Barney Frank nailed the problem we have with the GOP last week. On July 21, Barney was on Rachel’s show talking about the debt ceiling problem and said of the GOP:
We have this reality problem . . . . These are people who are–in the Medieval term– invincibly ignorant.
That was a satisfying turn of phrase indeed. Clearly, the GOP thinks it is invincible, otherwise why would it stick to positions that run counter to the desires of the majority of Americans? And the debt ceiling doesn’t matter to the well-being of the country and the markets crowd takes ignorance to a whole new level. So do a lot of other positions the GOP assumes. If, for example, you actually care about rising medical costs, wouldn’t you be in favor of any reforms that would improve the economic efficiency of medical care? If you really care about the deficit, wouldn’t you look at the most recent drivers – war and tax cuts come to mind – and address those before even trying to identify and remedy potential drivers 20 years hence? We’re not talking ignorance in the conventional sense; we’ve gone off the reservation and booked rooms at Fantasy Island.
I had to find out more about this concept of invincible ignorance. Congressman Frank may have beeny thinking of the term as used in Catholic theology, especially during the Middle Ages, referring to those who were ignorant of the Christian message because it had not been presented to them. A good enough shorthand for suggesting that if someone only bothered to look around and hear other things being said, they might just change their mind about something. Anything. Just prove that your ears and eyes are for something other than decoration.
But there was something more here. Except for those whose entire information stream comes from Fox News – truly the modern equivalents of the pagans and infants Catholic theologians had in mind – it’s not like there aren’t alternatives to the GOP thinking and positions being talked about.
It turns out that invincible ignorance denotes a specific fallacy of reasoning that sounds awfully familiar:
[T]he fallacy of insisting on the legitimacy of one's position in the face of contradictory facts. Statements like "I really don't care what the experts say; no one is going to convince me that I'm wrong"; "nothing you say is going to change my mind"; "yeah, okay, whatever!" are examples of this fallacy.
In a sense, invincible ignorance is a failure to engage in a debate at all, the logical equivalent of sticking your fingers in your ears while shouting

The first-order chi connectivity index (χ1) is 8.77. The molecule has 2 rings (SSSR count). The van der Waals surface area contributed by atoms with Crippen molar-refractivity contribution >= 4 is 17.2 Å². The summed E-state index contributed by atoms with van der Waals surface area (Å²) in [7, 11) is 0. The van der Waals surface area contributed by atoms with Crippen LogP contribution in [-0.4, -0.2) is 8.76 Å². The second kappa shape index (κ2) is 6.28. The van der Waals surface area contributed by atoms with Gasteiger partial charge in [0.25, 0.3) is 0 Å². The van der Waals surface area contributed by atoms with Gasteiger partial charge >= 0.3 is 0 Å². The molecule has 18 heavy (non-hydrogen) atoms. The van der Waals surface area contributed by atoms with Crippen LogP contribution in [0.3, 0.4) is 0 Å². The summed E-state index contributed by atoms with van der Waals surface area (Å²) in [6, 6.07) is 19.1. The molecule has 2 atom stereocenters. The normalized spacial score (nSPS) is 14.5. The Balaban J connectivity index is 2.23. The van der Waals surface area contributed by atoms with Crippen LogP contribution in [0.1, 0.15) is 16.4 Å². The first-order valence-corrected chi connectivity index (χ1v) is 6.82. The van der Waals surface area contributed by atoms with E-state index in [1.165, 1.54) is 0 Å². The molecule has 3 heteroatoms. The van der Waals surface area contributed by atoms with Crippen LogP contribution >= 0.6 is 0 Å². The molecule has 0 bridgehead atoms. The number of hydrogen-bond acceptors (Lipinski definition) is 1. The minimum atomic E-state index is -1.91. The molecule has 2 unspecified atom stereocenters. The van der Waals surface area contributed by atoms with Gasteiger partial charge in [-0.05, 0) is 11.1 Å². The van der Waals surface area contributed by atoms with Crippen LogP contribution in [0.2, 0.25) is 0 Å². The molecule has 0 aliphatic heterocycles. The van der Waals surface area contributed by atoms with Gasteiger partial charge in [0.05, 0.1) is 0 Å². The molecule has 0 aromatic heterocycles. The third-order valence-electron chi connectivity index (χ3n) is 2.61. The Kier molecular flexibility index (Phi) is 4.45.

La, la, la, la, la . . . I’m not listening to you . . . la, la, la, la, la
This perfectly describes what today’s GOP does.
Perhaps these folks were not properly educated in logic and reasoning, lacking understanding of key concepts of logic. This may mean that when we engage with them in a debate, they don’t understand our terminology.
For example, the GOP argues that the so-called “entitlement” programs - Medicare and Social Security – are the “drivers” of the deficit. Since the deficits from 2001 to the present have nothing to do with the “entitlements” we rightly label that argument as specious, because it is both false and deceptive.
This only seems to give them courage. The only reasonable explanation for the GOP reaction is that they must think that ‘specious’ is an adjective concerning gold coinage, as in “The pirates took the captain’s specie.” Therefore, when told their argument is specious, they respond that it’s the money that matters. In fact, that is all that matters.
So now Congress can’t reauthorize the FAA which, interestingly enough, prevents the FAA from collecting excise taxes on airplane tickets. The reasons for this particular standoff are murky – and mostly related to the particular fetishes of Congressman John Mica – but the effect is to allow most airlines to silently raise their fares by the amount of the missing taxes. It’s not just the specie, it’s whose pockets get lined with the coin. Only the invincibly ignorant could fail to grasp the GOP’s determination to reach into average people’s pockets and reward their best friends. As Nancy Pelosi said today:
The Speaker [John Boehner] has said that between him and the president they have a different vision of America and that's how come their budget proposals are different . . . Quite different . . . We get the sacrifice, they get the wealth.
I won’t even touch the GOP misconception about the logical term “fallacious.”
The GOP world is a world turned upside down. Only in the GOP World does reduction of Medicare or Social Security benefits constitute a win for the middle class. Only in the GOP World do the growing ranks of people who make too little money to be subject to income tax constitute unfairness to the others. Only in the GOP World are companies – who hide money off-shore and hire underpaid workers in Second and Third World countries to fatten their untaxed profits – praised as “job creators” and offered tax holidays. Only in the GOP World is an idea instantly abandoned as soon as it is embraced by Nancy Pelosi, Harry Reid or Barack Obama.
Invincible ignorance covers it, all right. But then, if the facts and logic were on their side they'd have no need to resort to fallacy. That's all they've got and they're sticking to it come hell or high water. Given the nature of the problem, we're stuck with this until we can throw these numbskulls out and find some conservatives to work with who are worthy of the name, and our time.